The congregation, now called Oakland Community Church, has declined to sue the conference to keep its building. They believe it is more important to move on in ministry to the community. Its first worship service was at a funeral home, and nearly 100 people attended. Fittingly, the last article posted (from December) on the church’s United Methodist website was entitled, “True Love Means Sacrifice.”
These two examples demonstrate the need for a prescribed exit path in the Book of Discipline for congregations (whether liberal or conservative) who cannot in good conscience remain in The United Methodist Church. We simply cannot trust that the bishops and annual conferences will provide a way at all, let alone a gracious way, for churches that want to leave to keep their buildings and property.
It seems fair and reasonable to require congregations to pay their fair share of unfunded pension liabilities, since these liabilities are the result of the pastors who served each church down through the years. But it is unjust and unacceptable for annual conferences to hold congregations hostage to their buildings in order to force them to compromise their consciences.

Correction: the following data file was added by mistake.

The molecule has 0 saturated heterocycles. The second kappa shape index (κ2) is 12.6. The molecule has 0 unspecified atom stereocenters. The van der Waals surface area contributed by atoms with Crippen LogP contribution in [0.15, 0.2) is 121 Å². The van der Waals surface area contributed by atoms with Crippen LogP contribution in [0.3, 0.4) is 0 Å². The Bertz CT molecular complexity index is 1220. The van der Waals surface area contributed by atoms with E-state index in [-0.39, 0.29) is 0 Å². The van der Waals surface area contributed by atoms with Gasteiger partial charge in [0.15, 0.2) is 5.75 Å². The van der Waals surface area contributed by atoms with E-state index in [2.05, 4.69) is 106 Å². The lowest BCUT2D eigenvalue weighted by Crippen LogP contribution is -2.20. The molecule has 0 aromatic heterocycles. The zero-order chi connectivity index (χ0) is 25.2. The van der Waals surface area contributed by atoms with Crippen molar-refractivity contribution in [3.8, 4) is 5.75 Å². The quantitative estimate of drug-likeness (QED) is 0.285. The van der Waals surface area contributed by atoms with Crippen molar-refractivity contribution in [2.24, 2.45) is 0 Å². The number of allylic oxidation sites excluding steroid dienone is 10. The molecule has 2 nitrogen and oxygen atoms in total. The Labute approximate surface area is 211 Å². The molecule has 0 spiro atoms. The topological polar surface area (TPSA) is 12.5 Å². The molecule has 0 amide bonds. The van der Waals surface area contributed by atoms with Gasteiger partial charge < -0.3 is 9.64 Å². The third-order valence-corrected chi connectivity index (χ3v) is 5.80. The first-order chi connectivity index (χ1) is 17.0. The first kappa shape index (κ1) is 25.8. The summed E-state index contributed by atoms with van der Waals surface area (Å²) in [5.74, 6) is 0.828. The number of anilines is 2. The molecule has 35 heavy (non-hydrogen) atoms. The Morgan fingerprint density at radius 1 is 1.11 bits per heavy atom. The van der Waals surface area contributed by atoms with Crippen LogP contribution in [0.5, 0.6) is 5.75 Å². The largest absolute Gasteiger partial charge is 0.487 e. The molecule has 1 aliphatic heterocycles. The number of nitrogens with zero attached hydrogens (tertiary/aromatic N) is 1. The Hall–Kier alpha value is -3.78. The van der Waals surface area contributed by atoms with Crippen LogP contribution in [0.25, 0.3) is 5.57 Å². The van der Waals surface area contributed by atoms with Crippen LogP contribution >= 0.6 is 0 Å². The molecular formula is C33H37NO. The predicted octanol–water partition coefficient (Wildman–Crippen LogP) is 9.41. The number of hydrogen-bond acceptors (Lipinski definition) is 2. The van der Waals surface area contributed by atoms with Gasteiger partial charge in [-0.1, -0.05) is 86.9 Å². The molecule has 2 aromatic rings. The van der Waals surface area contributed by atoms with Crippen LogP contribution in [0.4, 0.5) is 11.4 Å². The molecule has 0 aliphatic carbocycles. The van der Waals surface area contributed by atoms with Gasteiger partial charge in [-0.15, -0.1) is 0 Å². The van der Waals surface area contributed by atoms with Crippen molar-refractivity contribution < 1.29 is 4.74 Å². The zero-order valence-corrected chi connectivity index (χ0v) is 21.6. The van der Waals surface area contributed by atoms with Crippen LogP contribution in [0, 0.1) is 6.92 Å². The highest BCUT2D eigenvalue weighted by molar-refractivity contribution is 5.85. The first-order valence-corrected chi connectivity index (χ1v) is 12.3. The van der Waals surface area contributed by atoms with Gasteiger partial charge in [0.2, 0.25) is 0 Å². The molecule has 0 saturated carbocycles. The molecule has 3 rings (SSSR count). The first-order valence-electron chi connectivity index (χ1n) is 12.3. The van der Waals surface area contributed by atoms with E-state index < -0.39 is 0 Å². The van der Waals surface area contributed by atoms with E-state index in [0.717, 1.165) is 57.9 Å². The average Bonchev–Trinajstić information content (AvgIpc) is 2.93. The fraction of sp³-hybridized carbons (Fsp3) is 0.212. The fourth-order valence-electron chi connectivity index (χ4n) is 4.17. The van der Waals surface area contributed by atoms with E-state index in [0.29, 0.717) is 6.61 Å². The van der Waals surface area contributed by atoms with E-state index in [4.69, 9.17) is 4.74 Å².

That approach is morally questionable and it will only precipitate numerous legal conflicts that burn up millions of dollars that should be going toward the mission of the church. These heavy-handed tactics are symptomatic of a heart at war, not a heart of peace. And they demonstrate church leaders saying one thing, but doing another. It’s a good way to tear down what little trust remains in a denomination about to come apart at the seams.
Thomas Lambrecht is a United Methodist clergyperson and the vice president of Good News.